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Hull tunnel repairs get under way


GROUND FREEZING began this week on the collapsed section of Yorkshire Water's £70M Humbercare tunnel in Hull, in the first stage of a recovery operation that could last six months and cost several million pounds.

Main design & build contractor Miller Civil Engineering said the cause of the collapse last November had not been confirmed. The 4m diameter precast lining buckled when high pressure water and silt burst through, causing ground above to subside by up to 2m (NCE 25 November 1999).

Miller managing director Graham Grundon said: 'Unexpected bad ground conditions seem more likely than any problem with the lining - we will have a better idea once we are able to get back into the tunnel.'

The ground freezing will seal the 150m long damaged section with ice 'plugs' and freeze ground surrounding the tunnel bore. The tunnel will then be pumped dry through an existing access shaft to enable repairs to begin.

Grundon said it was hoped the Lovat earth pressure balance tunnel boring machine currently trapped in the flooded tunnel could be recovered and refurbished. 'We will be starting a fresh drive with our other TBM from an enlarged existing access shaft 200m from the failed section,' he added.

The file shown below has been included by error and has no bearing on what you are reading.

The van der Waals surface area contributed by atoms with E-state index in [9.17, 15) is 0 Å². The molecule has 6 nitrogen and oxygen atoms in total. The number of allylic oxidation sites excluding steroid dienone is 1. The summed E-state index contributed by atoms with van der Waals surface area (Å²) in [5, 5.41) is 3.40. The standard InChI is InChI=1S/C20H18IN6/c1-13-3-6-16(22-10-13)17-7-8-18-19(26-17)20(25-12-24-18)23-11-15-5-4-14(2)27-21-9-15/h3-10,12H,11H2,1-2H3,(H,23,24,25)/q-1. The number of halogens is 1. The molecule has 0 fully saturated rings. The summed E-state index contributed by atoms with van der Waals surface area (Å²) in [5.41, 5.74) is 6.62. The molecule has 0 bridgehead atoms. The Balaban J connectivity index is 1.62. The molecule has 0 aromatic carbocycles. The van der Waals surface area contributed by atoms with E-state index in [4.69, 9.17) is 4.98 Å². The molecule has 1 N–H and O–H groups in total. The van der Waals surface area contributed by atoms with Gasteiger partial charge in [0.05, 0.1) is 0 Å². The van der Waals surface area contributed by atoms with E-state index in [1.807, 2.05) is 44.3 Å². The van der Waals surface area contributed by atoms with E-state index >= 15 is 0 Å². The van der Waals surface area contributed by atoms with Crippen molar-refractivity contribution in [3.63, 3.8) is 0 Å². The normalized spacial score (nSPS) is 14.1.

This second TBM will complete the outstanding 2km of tunnel, leaving the first TBM to eventually drive 200m to complete the tunnel.

Progress on the 10.6km sewage tunnel had been ahead of programme, despite working through difficult ground conditions. Miller was tunnelling at a depth of 21m in silty sands when the section of precast concrete tunnel lining 150m behind the TBM began to deform.

But Grundon refused to speculate on the final cost of the rescue operation. 'We are operating under a partnering, cost re-imbursable contract,' he said. 'Until we know exactly what went wrong, we have to assume the extra costs will be re-imbursable.'

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